Funding for research into brain tumours: Government Response to the Petitions Committee’s First Report of Session 2015–16 Contents

Government Response

Summary

Early diagnosis and treatment of cancer, including brain tumours, is a priority for this Government.

We invest more than £1.7 billion every year into health research and work closely with patients, charities and our world-leading life sciences industry to support further research into this devastating disease.

The role of charities is vital. Through the Association of Medical Research Charities the Minister for Life Sciences, George Freeman has made a comprehensive offer for the views of charities to be heard and for them to be at the forefront of driving research and innovation in the new landscape of life science research co-ordination.

In addition, the Accelerated Access Review is considering how to speed up access to innovative drugs, devices and diagnostics for people using NHS services.

The Government welcome the Committee’s report – and accept that action is needed to address the strong concerns expressed in the report and by members of the public who signed the e-petition.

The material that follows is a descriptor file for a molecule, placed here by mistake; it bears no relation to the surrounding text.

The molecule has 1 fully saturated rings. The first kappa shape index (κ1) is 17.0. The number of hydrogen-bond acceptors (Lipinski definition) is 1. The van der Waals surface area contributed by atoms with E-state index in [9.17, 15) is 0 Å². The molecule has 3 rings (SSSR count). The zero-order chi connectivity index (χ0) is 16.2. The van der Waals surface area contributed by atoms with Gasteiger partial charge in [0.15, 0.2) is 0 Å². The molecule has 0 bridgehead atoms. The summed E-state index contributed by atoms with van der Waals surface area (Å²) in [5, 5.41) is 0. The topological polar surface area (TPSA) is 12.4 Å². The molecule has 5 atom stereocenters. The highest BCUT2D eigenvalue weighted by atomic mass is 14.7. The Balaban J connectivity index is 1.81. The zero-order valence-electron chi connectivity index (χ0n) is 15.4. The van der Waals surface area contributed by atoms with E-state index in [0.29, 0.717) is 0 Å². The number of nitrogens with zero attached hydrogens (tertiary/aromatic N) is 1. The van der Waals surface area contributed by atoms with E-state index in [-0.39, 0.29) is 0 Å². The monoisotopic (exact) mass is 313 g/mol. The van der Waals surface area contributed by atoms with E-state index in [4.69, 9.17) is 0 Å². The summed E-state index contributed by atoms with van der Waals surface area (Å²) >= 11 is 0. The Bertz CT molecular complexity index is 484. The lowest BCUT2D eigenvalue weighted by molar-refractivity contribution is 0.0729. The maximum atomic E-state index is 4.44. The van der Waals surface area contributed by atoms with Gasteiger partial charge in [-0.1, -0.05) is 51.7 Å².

There is insufficient research being carried out to reduce the significant disease burden caused by brain tumours. As he announced in the House of Commons debate on the e-petition on 18 April, the Minister for Life Sciences will be convening a working group of clinicians, charities and officials to discuss how working together with our research funding partners, we can address the need for more brain tumour research.

1.A number of measures are needed to address the needs of brain tumour patients. The first step should be to increase the awareness of brain tumours and to increase the numbers of tumours diagnosed early. It is clear that brain tumour patients are being failed repeatedly. (Paragraph 46)

Government response

2.Earlier diagnosis could improve survival rates and improve patients’ quality of life. Earlier diagnosis could also help to increase the numbers of patients able to take part in clinical trials as well as the diversity of tissue samples available for researchers. Moreover, it would clearly be less distressing for patients and their families if they could be diagnosed before their symptoms become so severe that they present at Accident and Emergency. (Paragraph 47)

Government response

3.Earlier diagnosis will rely to a large extent on increasing awareness amongst GPs and other front line healthcare professionals about the symptoms of brain tumours. The Committee was impressed by the HeadSmart campaign which shows how guidance can have such a positive impact in a relatively short space of time without over burdening GPs. (Paragraph 48)